reply to post by butcherguy
My focus is really more on neural tissue being consumed or transferred via invasive surgical procedures. ...I believe the people with the
highest risk of prion diseases that cause encephalopathy are people that consume neural tissue from mammals. I can't cite studies, but this is the
feel I have for it.
Yes, prion-infected neural tissue transferred via surgery near the brain would confer the highest risk of prion-related encephalopathies; this has to
do with the point of entry as well as the strain. However, even if prion-infected neural tissue carries the highest levels of infectious prions
compared to other tissues (which does not apply to all prion strains), ingested prions still must travel a long and complicated path to get from the
gut to the brain.
The case of the 38 year-old mom cited above may
be explained by ingestion, but I doubt the teen case can be. I suspect the 16 year-old
originally was infected via epigenetic inheritance, consider airborne
unlikely, think a more rapidly progressive strain must be considered - but most strongly suspect a super-imposed infection (probably flu) allowed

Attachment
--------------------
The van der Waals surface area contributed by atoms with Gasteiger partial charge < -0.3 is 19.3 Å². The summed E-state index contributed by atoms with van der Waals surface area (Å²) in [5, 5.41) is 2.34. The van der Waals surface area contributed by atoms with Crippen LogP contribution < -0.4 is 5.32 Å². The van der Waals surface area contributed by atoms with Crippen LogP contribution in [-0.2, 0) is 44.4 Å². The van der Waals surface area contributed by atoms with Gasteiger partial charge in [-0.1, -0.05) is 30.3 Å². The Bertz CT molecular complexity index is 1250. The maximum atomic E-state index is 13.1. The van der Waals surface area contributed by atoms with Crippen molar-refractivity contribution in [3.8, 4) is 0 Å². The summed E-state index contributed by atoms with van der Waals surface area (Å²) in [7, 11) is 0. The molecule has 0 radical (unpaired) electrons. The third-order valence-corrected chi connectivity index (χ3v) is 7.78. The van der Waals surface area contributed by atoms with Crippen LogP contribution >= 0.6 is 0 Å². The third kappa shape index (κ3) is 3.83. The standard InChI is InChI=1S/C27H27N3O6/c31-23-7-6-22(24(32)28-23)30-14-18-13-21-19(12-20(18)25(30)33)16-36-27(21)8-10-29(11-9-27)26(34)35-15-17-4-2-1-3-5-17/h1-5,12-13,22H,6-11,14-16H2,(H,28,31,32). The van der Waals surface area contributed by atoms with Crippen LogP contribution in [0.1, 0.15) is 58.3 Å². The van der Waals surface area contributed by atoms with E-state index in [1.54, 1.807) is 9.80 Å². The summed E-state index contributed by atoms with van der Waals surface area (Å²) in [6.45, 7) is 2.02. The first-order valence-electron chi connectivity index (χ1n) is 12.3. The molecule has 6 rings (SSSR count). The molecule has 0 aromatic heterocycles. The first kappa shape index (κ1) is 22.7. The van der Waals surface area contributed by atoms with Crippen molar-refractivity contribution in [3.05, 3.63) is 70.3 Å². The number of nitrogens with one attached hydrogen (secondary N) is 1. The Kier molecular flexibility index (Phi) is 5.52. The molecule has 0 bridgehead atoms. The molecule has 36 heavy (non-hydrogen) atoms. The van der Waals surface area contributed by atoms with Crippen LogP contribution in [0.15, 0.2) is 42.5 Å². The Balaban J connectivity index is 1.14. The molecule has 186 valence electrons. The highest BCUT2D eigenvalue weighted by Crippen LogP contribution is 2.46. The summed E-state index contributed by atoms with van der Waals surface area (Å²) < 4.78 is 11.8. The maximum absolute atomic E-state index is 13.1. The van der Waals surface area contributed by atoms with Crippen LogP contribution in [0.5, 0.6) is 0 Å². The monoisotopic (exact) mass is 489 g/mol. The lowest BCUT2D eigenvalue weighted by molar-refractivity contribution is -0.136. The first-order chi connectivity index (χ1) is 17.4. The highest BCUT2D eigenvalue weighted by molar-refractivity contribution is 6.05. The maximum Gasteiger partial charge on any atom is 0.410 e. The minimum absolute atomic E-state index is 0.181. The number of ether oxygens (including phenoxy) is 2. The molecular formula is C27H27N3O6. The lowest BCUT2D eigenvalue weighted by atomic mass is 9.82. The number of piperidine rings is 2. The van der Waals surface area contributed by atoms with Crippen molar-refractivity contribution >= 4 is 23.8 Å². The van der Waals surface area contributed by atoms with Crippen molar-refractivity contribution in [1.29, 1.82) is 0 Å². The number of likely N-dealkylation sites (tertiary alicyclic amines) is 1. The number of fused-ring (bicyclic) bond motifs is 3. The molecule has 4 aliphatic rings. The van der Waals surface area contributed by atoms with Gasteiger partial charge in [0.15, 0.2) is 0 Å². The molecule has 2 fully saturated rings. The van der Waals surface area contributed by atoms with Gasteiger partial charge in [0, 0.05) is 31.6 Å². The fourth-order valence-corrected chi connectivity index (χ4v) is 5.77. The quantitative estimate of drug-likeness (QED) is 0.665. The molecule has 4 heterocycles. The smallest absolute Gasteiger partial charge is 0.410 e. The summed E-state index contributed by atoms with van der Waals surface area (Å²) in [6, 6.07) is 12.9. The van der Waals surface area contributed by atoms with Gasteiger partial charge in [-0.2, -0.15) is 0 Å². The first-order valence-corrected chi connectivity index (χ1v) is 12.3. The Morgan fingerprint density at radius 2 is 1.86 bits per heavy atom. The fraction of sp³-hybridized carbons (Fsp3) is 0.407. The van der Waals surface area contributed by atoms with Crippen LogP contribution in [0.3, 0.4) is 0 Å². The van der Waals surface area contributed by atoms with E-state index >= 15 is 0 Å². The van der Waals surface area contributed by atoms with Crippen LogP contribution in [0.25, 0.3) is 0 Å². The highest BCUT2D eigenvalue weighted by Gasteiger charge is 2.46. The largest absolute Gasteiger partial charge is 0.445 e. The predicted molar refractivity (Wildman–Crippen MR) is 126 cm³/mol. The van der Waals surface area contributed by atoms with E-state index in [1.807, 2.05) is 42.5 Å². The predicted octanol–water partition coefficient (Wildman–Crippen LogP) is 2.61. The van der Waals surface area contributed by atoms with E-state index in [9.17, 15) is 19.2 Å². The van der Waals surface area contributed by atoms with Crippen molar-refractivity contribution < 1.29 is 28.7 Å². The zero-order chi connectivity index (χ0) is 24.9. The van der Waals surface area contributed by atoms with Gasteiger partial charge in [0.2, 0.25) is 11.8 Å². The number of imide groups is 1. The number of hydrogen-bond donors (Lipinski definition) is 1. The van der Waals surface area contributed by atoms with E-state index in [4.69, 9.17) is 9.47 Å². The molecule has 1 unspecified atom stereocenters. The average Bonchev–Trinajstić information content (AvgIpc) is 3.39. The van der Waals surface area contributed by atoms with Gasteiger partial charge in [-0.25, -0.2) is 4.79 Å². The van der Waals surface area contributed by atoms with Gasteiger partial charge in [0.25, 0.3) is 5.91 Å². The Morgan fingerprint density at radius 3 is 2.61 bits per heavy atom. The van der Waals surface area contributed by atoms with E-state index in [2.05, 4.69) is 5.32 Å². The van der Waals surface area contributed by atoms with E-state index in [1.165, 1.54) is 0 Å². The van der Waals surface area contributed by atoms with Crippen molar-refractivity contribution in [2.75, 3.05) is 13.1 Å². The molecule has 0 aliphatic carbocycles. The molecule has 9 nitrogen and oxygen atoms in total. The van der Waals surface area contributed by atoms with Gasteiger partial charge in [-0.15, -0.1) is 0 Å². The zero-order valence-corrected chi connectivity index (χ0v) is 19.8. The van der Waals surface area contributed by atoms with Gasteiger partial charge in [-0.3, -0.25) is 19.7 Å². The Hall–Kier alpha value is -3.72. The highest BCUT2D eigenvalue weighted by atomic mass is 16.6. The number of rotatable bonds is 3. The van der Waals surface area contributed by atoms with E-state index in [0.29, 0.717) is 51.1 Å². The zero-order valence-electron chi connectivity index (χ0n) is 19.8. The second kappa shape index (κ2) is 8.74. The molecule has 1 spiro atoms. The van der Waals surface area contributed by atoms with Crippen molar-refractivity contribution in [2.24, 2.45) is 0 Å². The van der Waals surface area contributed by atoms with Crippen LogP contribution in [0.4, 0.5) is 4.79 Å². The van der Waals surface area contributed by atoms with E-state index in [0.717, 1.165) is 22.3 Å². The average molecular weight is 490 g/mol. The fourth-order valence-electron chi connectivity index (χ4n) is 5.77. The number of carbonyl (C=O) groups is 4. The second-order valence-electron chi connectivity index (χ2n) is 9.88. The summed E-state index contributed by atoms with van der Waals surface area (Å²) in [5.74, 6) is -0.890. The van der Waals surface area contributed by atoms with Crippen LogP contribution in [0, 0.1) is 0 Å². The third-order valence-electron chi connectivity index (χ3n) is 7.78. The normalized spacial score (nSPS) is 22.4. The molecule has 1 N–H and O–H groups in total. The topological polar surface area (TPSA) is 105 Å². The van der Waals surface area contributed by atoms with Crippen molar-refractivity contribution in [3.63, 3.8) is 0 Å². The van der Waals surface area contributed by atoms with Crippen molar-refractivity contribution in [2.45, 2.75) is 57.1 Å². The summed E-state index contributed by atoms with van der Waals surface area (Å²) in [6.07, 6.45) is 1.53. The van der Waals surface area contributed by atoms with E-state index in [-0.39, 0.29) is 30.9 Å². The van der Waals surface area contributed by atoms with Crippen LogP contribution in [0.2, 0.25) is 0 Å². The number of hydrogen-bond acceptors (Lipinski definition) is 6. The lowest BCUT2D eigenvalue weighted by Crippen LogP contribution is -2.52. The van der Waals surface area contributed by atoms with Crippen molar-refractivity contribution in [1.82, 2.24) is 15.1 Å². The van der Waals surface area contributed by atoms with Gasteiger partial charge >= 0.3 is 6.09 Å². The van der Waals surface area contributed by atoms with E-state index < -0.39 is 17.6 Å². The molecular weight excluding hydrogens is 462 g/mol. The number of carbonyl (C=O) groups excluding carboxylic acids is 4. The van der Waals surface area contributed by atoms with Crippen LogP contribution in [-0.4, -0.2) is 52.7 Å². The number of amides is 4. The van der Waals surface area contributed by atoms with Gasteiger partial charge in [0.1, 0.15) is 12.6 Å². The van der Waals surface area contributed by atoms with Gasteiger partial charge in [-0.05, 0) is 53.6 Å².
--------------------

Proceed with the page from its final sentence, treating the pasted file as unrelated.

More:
already present prions to use the immune system to spread in the body
My ongoing concern about epidemics and pandemics is precisely that: prions use the immune
system to spread in the body
. Given that infection with prions and other misfolded proteins is widespread, deaths are just the tip of the
iceberg - the real problem is the burden of chronic disease unleashed in survivors.
NOTE: Protein misfolding can result in several different types of diseases
, including diseases that
are infectious, genetic, epigenetic, chronic, degenerative, and almost always debilitating.
Also of interest:
* Longer exposures to prion-containing aerosols are strongly correlated with shortened incubation periods
; with inhalation, exposure
is more important than exposure level
- in contrast to ingestion - when prion-contaminated foods are eaten, the amount or number of
prions affects the speed and degree of disease development.
* Airborne prion infection is independent of the immune system - in contrast to ingestion - when prion-contaminated foods are eaten, the
prions use the immune system to spread in the body